Whip cream with maple syrup and vanilla.  Spread on top of cheesecake.

To make spiderweb, draw a spiral from outside in with black cake decorator's writing gel.  Don't worry if it's not perfect.  When you drag the edge of a butter knife though it from the center out to form the web, it will fix any imperfections.  Add a plastic spider and done!


Wednesday, September 28, 2016

Improvised Mini Lasagna

 So once again, it's a weeknight and I'm scrambling to concoct something out of nothing.  

I am the type of person who likes to put everything to good use.  I cant stand waste, and the following recipe pretty much cleaned out my fridge and freezer of mozzarella prosciutto pinwheel appetizers leftover from last weekend, extra cooked noodles from my last lasagna that I'd tossed in a baggie and froze, and the season's last burst basil of from my garden, which is wonderful.  

Friday is my shopping day, and there is no doubt I will need the room!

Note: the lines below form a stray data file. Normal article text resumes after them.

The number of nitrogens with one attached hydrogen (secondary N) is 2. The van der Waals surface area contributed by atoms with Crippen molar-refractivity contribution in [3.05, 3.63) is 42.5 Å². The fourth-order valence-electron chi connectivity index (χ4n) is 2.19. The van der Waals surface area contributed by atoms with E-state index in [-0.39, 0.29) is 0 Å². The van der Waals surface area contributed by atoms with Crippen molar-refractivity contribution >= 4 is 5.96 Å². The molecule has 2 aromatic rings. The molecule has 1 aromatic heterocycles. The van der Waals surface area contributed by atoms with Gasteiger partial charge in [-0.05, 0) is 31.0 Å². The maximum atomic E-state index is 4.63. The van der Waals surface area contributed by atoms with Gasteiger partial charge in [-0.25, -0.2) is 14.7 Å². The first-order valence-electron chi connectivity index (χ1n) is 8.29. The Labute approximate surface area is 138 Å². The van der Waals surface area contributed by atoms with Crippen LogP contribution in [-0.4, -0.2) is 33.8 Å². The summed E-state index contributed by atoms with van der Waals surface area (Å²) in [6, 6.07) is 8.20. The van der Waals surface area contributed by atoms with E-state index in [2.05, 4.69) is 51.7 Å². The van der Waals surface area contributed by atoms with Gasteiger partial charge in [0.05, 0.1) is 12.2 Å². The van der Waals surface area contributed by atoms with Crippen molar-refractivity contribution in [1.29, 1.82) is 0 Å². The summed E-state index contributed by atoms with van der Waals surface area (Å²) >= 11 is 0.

With the addition of a few items I always have on hand, I was able to put together this small, improvised white lasagna.  

The actual full-size version of my white lasagna (recipe to come in the future) takes substantially longer to make and has a multitude more ingredients, but I have no problem going basic and using jarred sauces in a pinch.  The three major brands out there are fantastic.

If there is no fresh basil available, baby spinach or kale is a great substitute.  Normally I would chop it along with some parsley and mix it into the ricotta, but if you are short on time, scattering it works fine.